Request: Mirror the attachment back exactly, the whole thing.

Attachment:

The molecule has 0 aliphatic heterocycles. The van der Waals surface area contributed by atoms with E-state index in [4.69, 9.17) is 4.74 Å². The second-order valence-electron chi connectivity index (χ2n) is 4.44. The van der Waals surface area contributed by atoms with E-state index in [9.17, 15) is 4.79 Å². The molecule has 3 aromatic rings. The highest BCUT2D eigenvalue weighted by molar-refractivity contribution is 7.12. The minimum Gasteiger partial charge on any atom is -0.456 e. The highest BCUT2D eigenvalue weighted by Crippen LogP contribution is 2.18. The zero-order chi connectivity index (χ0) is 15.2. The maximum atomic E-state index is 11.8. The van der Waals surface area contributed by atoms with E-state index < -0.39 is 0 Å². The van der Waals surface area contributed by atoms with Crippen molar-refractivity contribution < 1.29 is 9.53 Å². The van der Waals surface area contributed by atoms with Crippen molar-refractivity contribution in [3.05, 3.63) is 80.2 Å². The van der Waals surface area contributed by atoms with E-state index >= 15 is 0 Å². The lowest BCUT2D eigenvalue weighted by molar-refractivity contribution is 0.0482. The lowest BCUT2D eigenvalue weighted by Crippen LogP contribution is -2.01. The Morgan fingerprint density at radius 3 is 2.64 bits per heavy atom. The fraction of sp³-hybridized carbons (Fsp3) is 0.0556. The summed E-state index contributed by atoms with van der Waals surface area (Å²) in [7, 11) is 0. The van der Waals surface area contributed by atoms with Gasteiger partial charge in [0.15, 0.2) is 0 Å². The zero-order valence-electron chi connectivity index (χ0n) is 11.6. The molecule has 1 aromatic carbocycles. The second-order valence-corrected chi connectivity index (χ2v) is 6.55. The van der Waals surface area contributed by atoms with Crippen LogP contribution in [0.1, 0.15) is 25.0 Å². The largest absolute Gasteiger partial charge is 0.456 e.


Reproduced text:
The molecule has 0 aliphatic heterocycles. The van der Waals surface area contributed by atoms with E-state index in [4.69, 9.17) is 4.74 Å². The second-order valence-electron chi connectivity index (χ2n) is 4.44. The van der Waals surface area contributed by atoms with E-state index in [9.17, 15) is 4.79 Å². The molecule has 3 aromatic rings. The highest BCUT2D eigenvalue weighted by molar-refractivity contribution is 7.12. The minimum Gasteiger partial charge on any atom is -0.456 e. The highest BCUT2D eigenvalue weighted by Crippen LogP contribution is 2.18. The zero-order chi connectivity index (χ0) is 15.2. The maximum atomic E-state index is 11.8. The van der Waals surface area contributed by atoms with E-state index < -0.39 is 0 Å². The van der Waals surface area contributed by atoms with Crippen molar-refractivity contribution < 1.29 is 9.53 Å². The van der Waals surface area contributed by atoms with Crippen molar-refractivity contribution in [3.05, 3.63) is 80.2 Å². The van der Waals surface area contributed by atoms with E-state index >= 15 is 0 Å². The lowest BCUT2D eigenvalue weighted by molar-refractivity contribution is 0.0482. The lowest BCUT2D eigenvalue weighted by Crippen LogP contribution is -2.01. The Morgan fingerprint density at radius 3 is 2.64 bits per heavy atom. The fraction of sp³-hybridized carbons (Fsp3) is 0.0556. The summed E-state index contributed by atoms with van der Waals surface area (Å²) in [7, 11) is 0. The van der Waals surface area contributed by atoms with Gasteiger partial charge in [0.15, 0.2) is 0 Å². The zero-order valence-electron chi connectivity index (χ0n) is 11.6. The molecule has 1 aromatic carbocycles. The second-order valence-corrected chi connectivity index (χ2v) is 6.55. The van der Waals surface area contributed by atoms with Crippen LogP contribution in [0.1, 0.15) is 25.0 Å². The largest absolute Gasteiger partial charge is 0.456 e.